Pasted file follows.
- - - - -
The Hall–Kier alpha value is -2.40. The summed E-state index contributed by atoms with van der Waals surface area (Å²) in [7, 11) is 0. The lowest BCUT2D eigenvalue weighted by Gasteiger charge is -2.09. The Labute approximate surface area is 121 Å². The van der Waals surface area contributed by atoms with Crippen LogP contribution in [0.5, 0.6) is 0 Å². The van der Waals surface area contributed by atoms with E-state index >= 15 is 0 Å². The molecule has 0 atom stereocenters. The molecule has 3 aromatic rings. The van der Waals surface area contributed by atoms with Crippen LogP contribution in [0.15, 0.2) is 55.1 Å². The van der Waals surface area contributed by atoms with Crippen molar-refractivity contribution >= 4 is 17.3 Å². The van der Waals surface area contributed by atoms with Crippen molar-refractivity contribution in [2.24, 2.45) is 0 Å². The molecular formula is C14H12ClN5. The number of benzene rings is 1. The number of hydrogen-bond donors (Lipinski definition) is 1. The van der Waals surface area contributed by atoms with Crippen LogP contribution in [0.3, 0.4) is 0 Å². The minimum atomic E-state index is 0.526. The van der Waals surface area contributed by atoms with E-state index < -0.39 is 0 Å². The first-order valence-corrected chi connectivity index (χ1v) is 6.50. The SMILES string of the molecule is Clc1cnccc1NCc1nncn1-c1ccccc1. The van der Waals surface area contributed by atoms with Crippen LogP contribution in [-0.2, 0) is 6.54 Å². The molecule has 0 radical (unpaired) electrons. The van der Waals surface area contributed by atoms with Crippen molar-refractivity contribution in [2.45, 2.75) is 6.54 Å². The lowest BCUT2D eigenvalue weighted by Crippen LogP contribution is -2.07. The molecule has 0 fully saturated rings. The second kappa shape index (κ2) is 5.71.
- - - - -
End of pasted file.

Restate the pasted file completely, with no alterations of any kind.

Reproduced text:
The Hall–Kier alpha value is -2.40. The summed E-state index contributed by atoms with van der Waals surface area (Å²) in [7, 11) is 0. The lowest BCUT2D eigenvalue weighted by Gasteiger charge is -2.09. The Labute approximate surface area is 121 Å². The van der Waals surface area contributed by atoms with Crippen LogP contribution in [0.5, 0.6) is 0 Å². The van der Waals surface area contributed by atoms with E-state index >= 15 is 0 Å². The molecule has 0 atom stereocenters. The molecule has 3 aromatic rings. The van der Waals surface area contributed by atoms with Crippen LogP contribution in [0.15, 0.2) is 55.1 Å². The van der Waals surface area contributed by atoms with Crippen molar-refractivity contribution >= 4 is 17.3 Å². The van der Waals surface area contributed by atoms with Crippen molar-refractivity contribution in [2.24, 2.45) is 0 Å². The molecular formula is C14H12ClN5. The number of benzene rings is 1. The number of hydrogen-bond donors (Lipinski definition) is 1. The van der Waals surface area contributed by atoms with Crippen LogP contribution in [0.3, 0.4) is 0 Å². The minimum atomic E-state index is 0.526. The van der Waals surface area contributed by atoms with E-state index < -0.39 is 0 Å². The first-order valence-corrected chi connectivity index (χ1v) is 6.50. The SMILES string of the molecule is Clc1cnccc1NCc1nncn1-c1ccccc1. The van der Waals surface area contributed by atoms with Crippen LogP contribution in [-0.2, 0) is 6.54 Å². The molecule has 0 radical (unpaired) electrons. The van der Waals surface area contributed by atoms with Crippen molar-refractivity contribution in [2.45, 2.75) is 6.54 Å². The lowest BCUT2D eigenvalue weighted by Crippen LogP contribution is -2.07. The molecule has 0 fully saturated rings. The second kappa shape index (κ2) is 5.71.